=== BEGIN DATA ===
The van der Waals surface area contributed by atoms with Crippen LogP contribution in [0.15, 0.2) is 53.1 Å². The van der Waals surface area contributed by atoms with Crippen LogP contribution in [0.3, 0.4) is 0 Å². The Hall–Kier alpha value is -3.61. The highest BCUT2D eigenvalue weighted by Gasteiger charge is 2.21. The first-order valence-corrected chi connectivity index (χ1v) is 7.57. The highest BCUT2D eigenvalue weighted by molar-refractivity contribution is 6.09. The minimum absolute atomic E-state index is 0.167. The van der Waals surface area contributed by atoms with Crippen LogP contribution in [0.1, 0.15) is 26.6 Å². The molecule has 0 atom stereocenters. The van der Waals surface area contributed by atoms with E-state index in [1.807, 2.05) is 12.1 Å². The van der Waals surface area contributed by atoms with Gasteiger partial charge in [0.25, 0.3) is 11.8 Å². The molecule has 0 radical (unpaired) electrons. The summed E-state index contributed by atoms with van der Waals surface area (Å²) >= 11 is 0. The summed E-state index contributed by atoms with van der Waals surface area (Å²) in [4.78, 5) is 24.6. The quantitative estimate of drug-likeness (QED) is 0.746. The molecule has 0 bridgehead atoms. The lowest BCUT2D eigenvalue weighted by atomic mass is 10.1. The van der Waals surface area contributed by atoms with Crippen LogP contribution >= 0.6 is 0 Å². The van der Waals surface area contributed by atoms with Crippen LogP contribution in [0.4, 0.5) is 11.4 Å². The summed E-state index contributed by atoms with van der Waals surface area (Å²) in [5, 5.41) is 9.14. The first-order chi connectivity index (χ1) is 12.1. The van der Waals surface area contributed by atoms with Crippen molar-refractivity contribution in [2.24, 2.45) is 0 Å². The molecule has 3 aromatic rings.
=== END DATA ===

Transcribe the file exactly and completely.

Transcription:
The van der Waals surface area contributed by atoms with Crippen LogP contribution in [0.15, 0.2) is 53.1 Å². The van der Waals surface area contributed by atoms with Crippen LogP contribution in [0.3, 0.4) is 0 Å². The Hall–Kier alpha value is -3.61. The highest BCUT2D eigenvalue weighted by Gasteiger charge is 2.21. The first-order valence-corrected chi connectivity index (χ1v) is 7.57. The highest BCUT2D eigenvalue weighted by molar-refractivity contribution is 6.09. The minimum absolute atomic E-state index is 0.167. The van der Waals surface area contributed by atoms with Crippen LogP contribution in [0.1, 0.15) is 26.6 Å². The molecule has 0 atom stereocenters. The van der Waals surface area contributed by atoms with E-state index in [1.807, 2.05) is 12.1 Å². The van der Waals surface area contributed by atoms with Gasteiger partial charge in [0.25, 0.3) is 11.8 Å². The molecule has 0 radical (unpaired) electrons. The summed E-state index contributed by atoms with van der Waals surface area (Å²) >= 11 is 0. The summed E-state index contributed by atoms with van der Waals surface area (Å²) in [4.78, 5) is 24.6. The quantitative estimate of drug-likeness (QED) is 0.746. The molecule has 0 bridgehead atoms. The lowest BCUT2D eigenvalue weighted by atomic mass is 10.1. The van der Waals surface area contributed by atoms with Crippen LogP contribution >= 0.6 is 0 Å². The van der Waals surface area contributed by atoms with Crippen LogP contribution in [0.4, 0.5) is 11.4 Å². The summed E-state index contributed by atoms with van der Waals surface area (Å²) in [5, 5.41) is 9.14. The first-order chi connectivity index (χ1) is 12.1. The van der Waals surface area contributed by atoms with Crippen molar-refractivity contribution in [2.24, 2.45) is 0 Å². The molecule has 3 aromatic rings.